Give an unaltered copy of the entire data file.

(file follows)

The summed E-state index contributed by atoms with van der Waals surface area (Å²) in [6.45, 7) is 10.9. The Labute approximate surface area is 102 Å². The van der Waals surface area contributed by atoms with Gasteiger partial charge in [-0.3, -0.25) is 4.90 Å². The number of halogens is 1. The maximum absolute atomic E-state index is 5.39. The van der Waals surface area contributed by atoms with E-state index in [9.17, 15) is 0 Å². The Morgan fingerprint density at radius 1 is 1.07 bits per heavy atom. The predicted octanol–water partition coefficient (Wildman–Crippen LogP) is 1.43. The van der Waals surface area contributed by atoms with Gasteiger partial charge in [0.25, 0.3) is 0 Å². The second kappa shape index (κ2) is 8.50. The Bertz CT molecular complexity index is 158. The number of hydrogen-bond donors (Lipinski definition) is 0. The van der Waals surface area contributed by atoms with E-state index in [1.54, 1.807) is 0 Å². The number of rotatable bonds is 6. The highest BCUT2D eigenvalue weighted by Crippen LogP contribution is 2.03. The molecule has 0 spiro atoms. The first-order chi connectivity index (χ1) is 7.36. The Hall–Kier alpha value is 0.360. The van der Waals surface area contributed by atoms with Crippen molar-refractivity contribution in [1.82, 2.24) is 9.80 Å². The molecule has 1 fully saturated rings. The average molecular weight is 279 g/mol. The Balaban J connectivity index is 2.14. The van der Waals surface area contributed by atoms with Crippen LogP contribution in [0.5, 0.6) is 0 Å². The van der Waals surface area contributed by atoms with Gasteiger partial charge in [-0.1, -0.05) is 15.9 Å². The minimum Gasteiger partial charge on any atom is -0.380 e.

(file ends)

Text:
The summed E-state index contributed by atoms with van der Waals surface area (Å²) in [6.45, 7) is 10.9. The Labute approximate surface area is 102 Å². The van der Waals surface area contributed by atoms with Gasteiger partial charge in [-0.3, -0.25) is 4.90 Å². The number of halogens is 1. The maximum absolute atomic E-state index is 5.39. The van der Waals surface area contributed by atoms with E-state index in [9.17, 15) is 0 Å². The Morgan fingerprint density at radius 1 is 1.07 bits per heavy atom. The predicted octanol–water partition coefficient (Wildman–Crippen LogP) is 1.43. The van der Waals surface area contributed by atoms with Gasteiger partial charge in [0.25, 0.3) is 0 Å². The second kappa shape index (κ2) is 8.50. The Bertz CT molecular complexity index is 158. The number of hydrogen-bond donors (Lipinski definition) is 0. The van der Waals surface area contributed by atoms with E-state index in [1.54, 1.807) is 0 Å². The number of rotatable bonds is 6. The highest BCUT2D eigenvalue weighted by Crippen LogP contribution is 2.03. The molecule has 0 spiro atoms. The first-order chi connectivity index (χ1) is 7.36. The Hall–Kier alpha value is 0.360. The van der Waals surface area contributed by atoms with Crippen molar-refractivity contribution in [1.82, 2.24) is 9.80 Å². The molecule has 1 fully saturated rings. The average molecular weight is 279 g/mol. The Balaban J connectivity index is 2.14. The van der Waals surface area contributed by atoms with Crippen LogP contribution in [0.5, 0.6) is 0 Å². The van der Waals surface area contributed by atoms with Gasteiger partial charge in [-0.1, -0.05) is 15.9 Å². The minimum Gasteiger partial charge on any atom is -0.380 e.